History of Virden Township, Macoupin County, Il
From: History of Macoupin County Illinois
Hon. Charles A. Walker, Supervising Editor
The S. J. Clarke Publishing Company
Virden township lies in the extreme northeastern corner of the county and is bounded on the north by Sangamon
county, on the east by Montgomery county, on the south by Girard township, and on the west by North Otter township.
The land is mostly prairie. As the years have passed the farms have been well improved and highly cultivated, being
settled by a thrifty and energetic class of farmers. The land is afforded good drainage by Sugar and Brush creeks.
The town of Virden was named in honor of John Virden, who for some years was proprietor of a hotel and kept
a popular stage stand two miles south of the village. The town was laid out in 1852 by Messrs. Heaton, Dubois,
Chesnut, Hickox and Keiting, and the first lots were sold in October of that year. It was surveyed by John L. Morrell.
In 1870 the village voted 30,000 for the building of the Jacksonville & Southeastern railway. It was finished
about the close of 1871 and was thirty one miles long. J. W. Lathrop was appointed the first station agent. The
first freight received was January 25, 1872. It was two rolls of leather from Jacksonville and consigned to Battise
& Gently, of Carlinville. The first freight shipped was a carload of coal from the Virden Coal Company and
consigned to J. I. Cochran, of Jacksonville, on the 10th of January, 1872.
AS THE YEARS HAVE PASSED.
In 1890 the census gave Virden a population of 1,160. Today it has, by the United States census an even 4,000, and is still growing. not only in the number of its citizens, but in a business way. Virden is a first class little city and its mining interests made for it one of the principal coal centers of the county. Its mercantile houses compare very favorably with places of more consequence and the buildings, which surround the public square, are, many of them, new and attractive in appearance. In 1910 Jackson street, considered the main thoroughfare of the city, was paved with brick from Dye street to Madison. Within the past seven years about twenty miles of cement sidewalks have been laid and a project is now on foot by the citizens for the building of waterworks. For some years an electric light plant has been in operation, built by corporate interests, and it is one of the most complete establishments in this section of the state.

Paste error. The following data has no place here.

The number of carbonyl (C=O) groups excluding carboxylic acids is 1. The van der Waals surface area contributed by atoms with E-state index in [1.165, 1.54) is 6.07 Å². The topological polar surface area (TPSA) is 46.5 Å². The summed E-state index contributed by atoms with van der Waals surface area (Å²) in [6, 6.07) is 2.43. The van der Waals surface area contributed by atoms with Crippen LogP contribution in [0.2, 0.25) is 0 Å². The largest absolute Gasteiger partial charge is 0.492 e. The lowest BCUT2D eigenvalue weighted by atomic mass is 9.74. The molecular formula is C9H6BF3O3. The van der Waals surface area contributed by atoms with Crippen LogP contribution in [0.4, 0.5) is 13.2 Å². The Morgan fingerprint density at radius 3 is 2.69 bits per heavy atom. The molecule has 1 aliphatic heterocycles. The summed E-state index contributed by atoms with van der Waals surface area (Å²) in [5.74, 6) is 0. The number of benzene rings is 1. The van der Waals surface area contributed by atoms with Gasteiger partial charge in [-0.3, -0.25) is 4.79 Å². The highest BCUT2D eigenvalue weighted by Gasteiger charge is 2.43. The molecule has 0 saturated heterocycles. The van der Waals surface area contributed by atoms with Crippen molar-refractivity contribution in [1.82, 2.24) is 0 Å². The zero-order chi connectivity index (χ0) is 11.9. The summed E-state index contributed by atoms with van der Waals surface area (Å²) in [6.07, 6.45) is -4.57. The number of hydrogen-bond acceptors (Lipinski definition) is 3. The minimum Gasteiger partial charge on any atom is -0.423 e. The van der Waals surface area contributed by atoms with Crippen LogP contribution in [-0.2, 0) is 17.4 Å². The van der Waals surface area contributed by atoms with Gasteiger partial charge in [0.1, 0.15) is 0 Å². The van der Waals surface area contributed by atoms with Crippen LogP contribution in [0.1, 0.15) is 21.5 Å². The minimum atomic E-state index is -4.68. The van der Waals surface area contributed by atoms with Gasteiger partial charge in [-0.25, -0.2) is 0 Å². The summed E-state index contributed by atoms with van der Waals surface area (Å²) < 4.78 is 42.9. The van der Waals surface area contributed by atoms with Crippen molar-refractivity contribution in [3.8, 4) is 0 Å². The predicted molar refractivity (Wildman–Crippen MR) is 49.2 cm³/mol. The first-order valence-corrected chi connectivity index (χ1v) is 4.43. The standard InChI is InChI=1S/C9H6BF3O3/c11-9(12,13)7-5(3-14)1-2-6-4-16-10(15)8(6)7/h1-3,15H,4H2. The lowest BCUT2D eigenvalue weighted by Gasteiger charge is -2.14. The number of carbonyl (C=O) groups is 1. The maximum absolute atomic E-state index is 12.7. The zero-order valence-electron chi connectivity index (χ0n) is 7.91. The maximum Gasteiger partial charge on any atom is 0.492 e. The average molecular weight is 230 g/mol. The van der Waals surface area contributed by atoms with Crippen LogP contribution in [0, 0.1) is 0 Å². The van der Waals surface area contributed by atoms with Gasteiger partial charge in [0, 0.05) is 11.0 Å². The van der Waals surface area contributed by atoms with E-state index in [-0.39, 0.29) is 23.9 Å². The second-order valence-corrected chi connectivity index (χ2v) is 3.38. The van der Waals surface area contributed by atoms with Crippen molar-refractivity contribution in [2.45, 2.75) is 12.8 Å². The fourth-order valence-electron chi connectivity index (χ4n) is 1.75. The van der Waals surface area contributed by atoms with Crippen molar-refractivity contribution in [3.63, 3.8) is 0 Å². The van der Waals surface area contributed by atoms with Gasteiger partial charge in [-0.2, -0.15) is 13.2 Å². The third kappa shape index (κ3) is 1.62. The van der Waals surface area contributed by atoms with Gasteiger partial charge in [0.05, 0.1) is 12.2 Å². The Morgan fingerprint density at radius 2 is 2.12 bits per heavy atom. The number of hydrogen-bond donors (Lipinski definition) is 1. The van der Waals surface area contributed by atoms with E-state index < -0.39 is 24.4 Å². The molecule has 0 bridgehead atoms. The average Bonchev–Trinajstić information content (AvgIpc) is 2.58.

NEW CITY HALL.
In 1910, a substantial and attractive city hall was built on the east side of the public square, at a cost of
4,000. Here are the council chambers, city officials' offices and room for the volunteer fire department, the paraphernalia
of which consists of a Watrous fire engine, costing $1,400, and purchased in 1909. Hose carts and sufficient hose
complete the outfit.
About 1866 this bank was organized by Chesnut & Dubois, bankers of Carlinville, and the firm was composed of C. P. Heaton, A. McKim Dubois and John R. Chesnut. The concern then passed into the hands of Frank Heaton, a son of C. P. Heaton, and C. M. Walworth, the latter now connected with the First National Bank of Chicago. Later Benjamin F. Caldwell, Edward Keys and ____ Lewis. of Springfield, and J. P. Henderson and George J. Pattison, of Virden, bought the concern and run it as a private bank for about six years, when the Springfield interests were purchased by Henderson and Pattison and the banking firm took the name of Henderson, Pattison & Company, the company being George H. Hill. This condition obtained until about 1900, when Mr. Mattison died and soon thereafter the State Bank was organized by J. P. Henderson. Henry Kahle, George H. Hill, John Gelder, and others. Capitalization, $50,000. Officials: J. P. Henderson. president; John Gelder and Howard T. Wilson, vice presidents; T. W. Everts. cashier; Harry G. Hill, assistant. The last statement of the bank issued in June, 1911, showed total resources of $352,000; deposits, $300,000.
THE FARMERS AND MERCHANTS STATE BANK.
In 1893 the Farmers & Merchants Bank was established by O. R. Rohrer and others, which eventually, about three years ago, was sold to C. D. Brown & Company. Most, if not all of this time, O. R. Rohrer was the cashier. In the winter of 1910 Mr. Brown died and on December 19, 1910, the bank received its charter as a state bank and assumed the title of the Farmers & Merchants State Bank. It was capitalized at $352,000. B. R. Hieronymus. president; O. R. Rohrer, cashier.